Well, yes and no. It's incredibly tricky trying to nail down precise details for an 80-year old hardware device that was classified as Secret until 30 years ago, and most of the books on the topic weren't written for software engineers trying to write simulators. But you're lucky, because this site is.

The "yes and no" answer lies in the fact that there were at least two dozen different types of Enigma device (see the [Enigma Family Tree](http://www.cryptomuseum. …

We noted in the previous chapter that a rotor's behaviour depended on its core mapping, and on the rotation offset of that core with regards to the wheel, specified either alphabetically or numerically.

We didn't say, however, what that offset actually meant. Where are we offsetting from?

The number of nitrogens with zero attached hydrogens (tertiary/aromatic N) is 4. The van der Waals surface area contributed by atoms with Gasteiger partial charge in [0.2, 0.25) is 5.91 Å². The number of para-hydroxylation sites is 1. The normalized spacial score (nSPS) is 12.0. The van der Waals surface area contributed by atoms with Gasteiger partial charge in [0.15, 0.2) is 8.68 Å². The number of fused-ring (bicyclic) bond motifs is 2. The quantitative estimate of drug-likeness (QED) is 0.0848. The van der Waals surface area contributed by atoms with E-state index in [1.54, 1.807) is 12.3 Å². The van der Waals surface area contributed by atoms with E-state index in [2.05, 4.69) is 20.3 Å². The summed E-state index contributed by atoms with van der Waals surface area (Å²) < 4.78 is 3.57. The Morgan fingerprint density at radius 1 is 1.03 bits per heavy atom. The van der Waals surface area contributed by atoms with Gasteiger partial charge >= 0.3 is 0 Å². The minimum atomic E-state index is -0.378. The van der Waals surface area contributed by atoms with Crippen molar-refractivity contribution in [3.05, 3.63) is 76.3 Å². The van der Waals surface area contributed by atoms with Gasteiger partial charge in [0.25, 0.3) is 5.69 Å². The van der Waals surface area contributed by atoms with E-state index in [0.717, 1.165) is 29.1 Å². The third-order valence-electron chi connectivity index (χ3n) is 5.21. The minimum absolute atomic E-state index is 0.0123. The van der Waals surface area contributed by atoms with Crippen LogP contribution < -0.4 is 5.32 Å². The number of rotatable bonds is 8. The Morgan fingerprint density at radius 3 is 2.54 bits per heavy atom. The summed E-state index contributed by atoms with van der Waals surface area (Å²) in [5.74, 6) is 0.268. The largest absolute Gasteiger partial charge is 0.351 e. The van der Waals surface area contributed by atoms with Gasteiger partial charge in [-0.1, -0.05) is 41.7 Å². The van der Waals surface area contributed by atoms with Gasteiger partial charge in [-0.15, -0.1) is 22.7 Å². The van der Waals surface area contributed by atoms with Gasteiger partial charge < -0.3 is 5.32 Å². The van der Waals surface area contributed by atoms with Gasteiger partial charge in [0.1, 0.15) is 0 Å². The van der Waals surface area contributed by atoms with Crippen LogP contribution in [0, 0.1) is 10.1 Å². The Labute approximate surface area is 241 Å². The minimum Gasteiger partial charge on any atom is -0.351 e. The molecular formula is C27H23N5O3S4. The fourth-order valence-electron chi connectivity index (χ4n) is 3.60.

On the physical rotor, there's a catch on the core that clips into a location next to any letter on the alphabet ring. That letter gives the alphabetic offset, or alternately a numeric offset where 1 is A, 2 is etc (considered as 'distance from Z'). The core mapping we’ve looked at previously is specified as the mapping through the rotor at the "default" offset of 'A' or ‘1’, but to simulate the electrical behaviour of the rotor as an encryptor, we need to be able to determine the output character that corresponds to any input character, whether at the the default position or at another offset. …

In the last chapter, we got the rotors working. Now, we'll work on the framework they sit in, starting with the rotor slots

As we did with the Rotors themselves, we need to analyse the behaviour we need from the slots: - Any time a letter is sent to the right-hand rotor in slot 1, it will be turned over by one position before the electrical signal is sent. - If the rotor in a slot is in a position to engage the rotor shift mechanism (aka the pre-turnover position), and it turns over, it will cause the rotor to its left to turn over before the electrical signal is passed. - The position of the rotor in the slot must also be taken into account in routing the electrical signal.